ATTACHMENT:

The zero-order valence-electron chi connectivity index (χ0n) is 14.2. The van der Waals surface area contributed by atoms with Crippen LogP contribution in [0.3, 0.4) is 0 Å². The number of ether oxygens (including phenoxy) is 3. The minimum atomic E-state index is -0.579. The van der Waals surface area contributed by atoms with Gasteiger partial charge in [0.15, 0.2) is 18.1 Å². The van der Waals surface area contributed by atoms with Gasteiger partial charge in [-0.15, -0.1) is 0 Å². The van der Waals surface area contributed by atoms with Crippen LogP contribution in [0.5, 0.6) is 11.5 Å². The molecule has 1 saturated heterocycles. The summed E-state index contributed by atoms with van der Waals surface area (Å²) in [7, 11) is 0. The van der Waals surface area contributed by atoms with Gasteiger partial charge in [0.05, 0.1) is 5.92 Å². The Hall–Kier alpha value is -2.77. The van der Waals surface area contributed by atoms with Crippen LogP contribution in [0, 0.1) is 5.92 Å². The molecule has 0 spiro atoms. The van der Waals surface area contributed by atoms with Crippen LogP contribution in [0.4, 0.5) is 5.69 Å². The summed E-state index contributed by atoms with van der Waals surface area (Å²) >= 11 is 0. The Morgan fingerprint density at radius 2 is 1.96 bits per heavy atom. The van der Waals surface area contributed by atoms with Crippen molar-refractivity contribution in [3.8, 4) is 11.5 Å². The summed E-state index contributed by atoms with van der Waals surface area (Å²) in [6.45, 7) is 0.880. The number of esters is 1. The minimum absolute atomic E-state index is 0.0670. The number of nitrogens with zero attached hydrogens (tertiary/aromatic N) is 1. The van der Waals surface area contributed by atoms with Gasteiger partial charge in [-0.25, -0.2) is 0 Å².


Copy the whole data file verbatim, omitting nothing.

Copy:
The zero-order valence-electron chi connectivity index (χ0n) is 14.2. The van der Waals surface area contributed by atoms with Crippen LogP contribution in [0.3, 0.4) is 0 Å². The number of ether oxygens (including phenoxy) is 3. The minimum atomic E-state index is -0.579. The van der Waals surface area contributed by atoms with Gasteiger partial charge in [0.15, 0.2) is 18.1 Å². The van der Waals surface area contributed by atoms with Gasteiger partial charge in [-0.15, -0.1) is 0 Å². The van der Waals surface area contributed by atoms with Crippen LogP contribution in [0.5, 0.6) is 11.5 Å². The molecule has 1 saturated heterocycles. The summed E-state index contributed by atoms with van der Waals surface area (Å²) in [7, 11) is 0. The van der Waals surface area contributed by atoms with Gasteiger partial charge in [0.05, 0.1) is 5.92 Å². The Hall–Kier alpha value is -2.77. The van der Waals surface area contributed by atoms with Crippen LogP contribution in [0, 0.1) is 5.92 Å². The molecule has 0 spiro atoms. The van der Waals surface area contributed by atoms with Crippen LogP contribution in [0.4, 0.5) is 5.69 Å². The summed E-state index contributed by atoms with van der Waals surface area (Å²) >= 11 is 0. The Morgan fingerprint density at radius 2 is 1.96 bits per heavy atom. The van der Waals surface area contributed by atoms with Crippen molar-refractivity contribution in [3.8, 4) is 11.5 Å². The summed E-state index contributed by atoms with van der Waals surface area (Å²) in [6.45, 7) is 0.880. The number of esters is 1. The minimum absolute atomic E-state index is 0.0670. The number of nitrogens with zero attached hydrogens (tertiary/aromatic N) is 1. The van der Waals surface area contributed by atoms with Gasteiger partial charge in [-0.25, -0.2) is 0 Å².